One thing that mired many of Elvis’ studio albums was also one of the things Elvis fans love him for – his lack of discipline.  I love that Elvis never wanted to sing in a vocal booth, never wanted to use headphones, always wanted to be in the middle of the room full of musicians.  But this often led to many of his recordings sounding more like a killer jam session, and less like a well-crafted studio masterpiece.  This album is no exception.  Full of off-the-cuff sounding forays into country, folk, blues, and even bluegrass.  I have to give them kudos for experimenting on an Elvis album, but clips of I Was Born About Ten Thousand Years Ago weaving in and out between the songs really wears you out after a while, and contributes to the messiness already inherent in many of these performances.  Reissues have remedied that problem, removing the song between tracks, and including it separately as a bonus track.  Elvis Country is probably the peak of Elvis’ mature ’70s voice, and he still has a lot of that electric energy from his not-so-distant comeback.  Sadly, after this album you hear him rapidly slow down and gradually lose his spark all together.  Just like From Elvis in Memphis, the tracks from these “marathon Nashville sessions” ended up getting parceled out into two other albums – Love Letters from Elvis (1971), and the studio half of the soundtrack album That’s the Way It Is, which mixed live and studio recordings.  There are reissues that combine all the tracks from these sessions into one package.  Key tracks: Funny How Time Slips Away, I Really Don’t Want to Know, I Washed My Hands in the Muddy Water // Reissues include the singles from the sessions: It Ain’t No Big Thing (But it’s Growing) and more.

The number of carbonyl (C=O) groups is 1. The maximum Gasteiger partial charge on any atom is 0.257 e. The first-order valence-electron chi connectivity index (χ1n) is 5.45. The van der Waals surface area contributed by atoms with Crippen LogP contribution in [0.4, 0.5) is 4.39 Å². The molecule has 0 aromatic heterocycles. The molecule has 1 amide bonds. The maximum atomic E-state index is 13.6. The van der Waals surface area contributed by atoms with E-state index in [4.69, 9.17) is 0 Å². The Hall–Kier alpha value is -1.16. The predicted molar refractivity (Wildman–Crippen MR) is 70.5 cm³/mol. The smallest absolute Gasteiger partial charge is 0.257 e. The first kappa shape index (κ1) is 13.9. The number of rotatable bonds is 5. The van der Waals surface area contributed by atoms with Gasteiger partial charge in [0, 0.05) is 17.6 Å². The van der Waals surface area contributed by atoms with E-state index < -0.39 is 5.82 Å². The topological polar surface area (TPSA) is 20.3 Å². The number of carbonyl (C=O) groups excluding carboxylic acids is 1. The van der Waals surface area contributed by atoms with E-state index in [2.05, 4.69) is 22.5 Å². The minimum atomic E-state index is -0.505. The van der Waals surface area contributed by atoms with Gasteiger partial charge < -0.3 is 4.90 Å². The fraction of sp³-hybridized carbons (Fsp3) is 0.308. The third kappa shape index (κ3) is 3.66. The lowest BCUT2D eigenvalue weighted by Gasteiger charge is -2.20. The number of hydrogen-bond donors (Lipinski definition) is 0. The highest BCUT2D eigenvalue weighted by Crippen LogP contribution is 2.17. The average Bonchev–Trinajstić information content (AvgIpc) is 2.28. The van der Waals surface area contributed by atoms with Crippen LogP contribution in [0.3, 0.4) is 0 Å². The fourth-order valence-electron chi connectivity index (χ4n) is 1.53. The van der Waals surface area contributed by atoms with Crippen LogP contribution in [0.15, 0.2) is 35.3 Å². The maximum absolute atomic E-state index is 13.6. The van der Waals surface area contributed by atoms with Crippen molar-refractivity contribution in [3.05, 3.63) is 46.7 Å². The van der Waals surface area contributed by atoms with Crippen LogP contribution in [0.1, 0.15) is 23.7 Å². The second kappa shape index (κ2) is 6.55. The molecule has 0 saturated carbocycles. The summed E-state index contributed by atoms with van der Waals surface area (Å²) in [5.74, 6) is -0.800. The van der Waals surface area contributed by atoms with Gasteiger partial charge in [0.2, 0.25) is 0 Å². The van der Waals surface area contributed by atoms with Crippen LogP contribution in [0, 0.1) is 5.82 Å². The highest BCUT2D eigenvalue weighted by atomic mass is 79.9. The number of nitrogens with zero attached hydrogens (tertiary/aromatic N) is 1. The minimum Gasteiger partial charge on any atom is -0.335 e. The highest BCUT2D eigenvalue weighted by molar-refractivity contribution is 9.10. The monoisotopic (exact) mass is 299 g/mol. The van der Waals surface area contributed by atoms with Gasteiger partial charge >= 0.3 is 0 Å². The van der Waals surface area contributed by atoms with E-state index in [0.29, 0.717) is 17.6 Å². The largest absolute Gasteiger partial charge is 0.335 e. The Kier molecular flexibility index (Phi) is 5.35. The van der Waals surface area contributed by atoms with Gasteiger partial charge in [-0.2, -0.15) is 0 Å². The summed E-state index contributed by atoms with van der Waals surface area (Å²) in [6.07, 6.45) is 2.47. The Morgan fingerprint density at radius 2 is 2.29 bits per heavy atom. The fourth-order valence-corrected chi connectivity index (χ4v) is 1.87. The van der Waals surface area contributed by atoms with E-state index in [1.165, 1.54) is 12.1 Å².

FURTHER LISTENING: If you wanna dig deeper check out these additional albums: How Great Thou Art (1967), Elvis ’68 Comeback (1968), Something For Everybody (1961), Pot Luck (1962), and any Sun Sessions collection will do.

My Elvis Playlist of personal favorites:

Post-Beatles 1970-1980

In Richard Linklater‘s 2014 film, Boyhood, Ethan Hawk‘s character gives his son a CD-R mix he calls The Black Album. Not to be confused with the Jay Z album, or the legendary unreleased Prince album, this is a collection of solo Beatles tracks combined to make a “new” Beatles album. This is something I’ve been toying with since the days of cassette. I remember in the early days of Microsoft Paint, at around age 12, I made an updated version of the Let It Be cover, with the 4 squares with each Beatle – but using pictures from the 1995 Anthology era (and a 1980 picture of Lennon). Nerdy. There wasn’t even music involved. But just seeing all the guys together gave me some form of continuity, or even comfort. And I remember attempting my own CD-R mix in my early 20s. But I had very limited resources, as I didn’t have many of their solo albums. I’ve always been a Lennon guy, so I had those, but didn’t have much for the others. But now with Spotify, it’s become WAY easier to really take on an ambitious Post-Beatles collection.


Unlike Ethan Hawk’s mix, I put a number of rules on the project, to try and lend some credibility to the endeavor. First of all, John died in 1980, so I think it’d be unfair to include tracks from the other guys after that. This collection presupposes that the band kept going for one more decade. Second rule, no major hits. Again, unlike Ethan Hawk’s mix, you’re not gonna hear My Sweet Lord next to Imagine next to Live and Let Die. As tempting as that would be, it would completely take me out of the idea that this is an album. It would merely feel like a hits collection. And one of the great things about the Beatles was they had singles and then they had albums, and they rarely crossed over. And collectively the guys all had a lot of hits in their solo years, so this restraint actually helps narrow the focus. Another rule was giving each Beatle equal space. This ultimately was a big factor on the Beatles break up, there wasn’t enough space on an album for all of John, Paul and George by 1970. They were all on major writing streaks, and even Ringo brought in his best original with Octopus’s Garden on the Beatles swan song, Abbey Road. George only got two songs on that album and they were two of the best tracks on the album, Here Comes the Sun (the most streamed Beatles song on Spotify) and the majestic Something, the most covered Beatles song other than the ubiquitous Yesterday.  So this collection gives each Beatle more space than any Beatles album. Going in the order of Ringo, George, John and Paul.